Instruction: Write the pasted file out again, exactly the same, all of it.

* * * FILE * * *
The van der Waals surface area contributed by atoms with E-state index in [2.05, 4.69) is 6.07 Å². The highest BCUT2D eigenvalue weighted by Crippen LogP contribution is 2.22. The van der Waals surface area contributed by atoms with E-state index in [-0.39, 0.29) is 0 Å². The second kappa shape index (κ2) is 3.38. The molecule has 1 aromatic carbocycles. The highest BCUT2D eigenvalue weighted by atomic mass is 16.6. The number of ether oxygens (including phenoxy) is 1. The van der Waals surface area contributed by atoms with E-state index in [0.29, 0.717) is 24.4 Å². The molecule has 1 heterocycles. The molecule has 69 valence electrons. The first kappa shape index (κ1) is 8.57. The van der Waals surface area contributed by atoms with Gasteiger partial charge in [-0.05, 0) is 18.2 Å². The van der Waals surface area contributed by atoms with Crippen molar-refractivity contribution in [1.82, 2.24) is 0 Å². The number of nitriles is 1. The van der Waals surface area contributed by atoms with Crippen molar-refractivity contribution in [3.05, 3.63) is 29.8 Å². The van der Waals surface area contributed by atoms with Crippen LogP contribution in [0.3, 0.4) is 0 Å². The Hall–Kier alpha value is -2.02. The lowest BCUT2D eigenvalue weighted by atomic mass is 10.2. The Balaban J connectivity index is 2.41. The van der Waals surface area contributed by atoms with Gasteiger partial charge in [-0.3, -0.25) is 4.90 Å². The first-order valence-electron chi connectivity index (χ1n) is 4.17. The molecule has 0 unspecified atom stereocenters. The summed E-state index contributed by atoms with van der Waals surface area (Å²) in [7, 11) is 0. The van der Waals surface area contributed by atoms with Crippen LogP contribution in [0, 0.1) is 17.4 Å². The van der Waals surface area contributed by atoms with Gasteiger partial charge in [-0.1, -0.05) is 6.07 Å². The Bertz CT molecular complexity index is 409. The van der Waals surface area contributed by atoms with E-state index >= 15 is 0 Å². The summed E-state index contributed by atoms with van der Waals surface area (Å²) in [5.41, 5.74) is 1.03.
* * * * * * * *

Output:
The van der Waals surface area contributed by atoms with E-state index in [2.05, 4.69) is 6.07 Å². The highest BCUT2D eigenvalue weighted by Crippen LogP contribution is 2.22. The van der Waals surface area contributed by atoms with E-state index in [-0.39, 0.29) is 0 Å². The second kappa shape index (κ2) is 3.38. The molecule has 1 aromatic carbocycles. The highest BCUT2D eigenvalue weighted by atomic mass is 16.6. The number of ether oxygens (including phenoxy) is 1. The van der Waals surface area contributed by atoms with E-state index in [0.29, 0.717) is 24.4 Å². The molecule has 1 heterocycles. The molecule has 69 valence electrons. The first kappa shape index (κ1) is 8.57. The van der Waals surface area contributed by atoms with Gasteiger partial charge in [-0.05, 0) is 18.2 Å². The van der Waals surface area contributed by atoms with Crippen molar-refractivity contribution in [1.82, 2.24) is 0 Å². The number of nitriles is 1. The van der Waals surface area contributed by atoms with Crippen molar-refractivity contribution in [3.05, 3.63) is 29.8 Å². The van der Waals surface area contributed by atoms with Crippen LogP contribution in [0.3, 0.4) is 0 Å². The Hall–Kier alpha value is -2.02. The lowest BCUT2D eigenvalue weighted by atomic mass is 10.2. The Balaban J connectivity index is 2.41. The van der Waals surface area contributed by atoms with Gasteiger partial charge in [-0.3, -0.25) is 4.90 Å². The first-order valence-electron chi connectivity index (χ1n) is 4.17. The molecule has 0 unspecified atom stereocenters. The summed E-state index contributed by atoms with van der Waals surface area (Å²) in [7, 11) is 0. The van der Waals surface area contributed by atoms with Crippen LogP contribution in [0, 0.1) is 17.4 Å². The van der Waals surface area contributed by atoms with Gasteiger partial charge in [-0.1, -0.05) is 6.07 Å². The Bertz CT molecular complexity index is 409. The van der Waals surface area contributed by atoms with E-state index >= 15 is 0 Å². The summed E-state index contributed by atoms with van der Waals surface area (Å²) in [5.41, 5.74) is 1.03.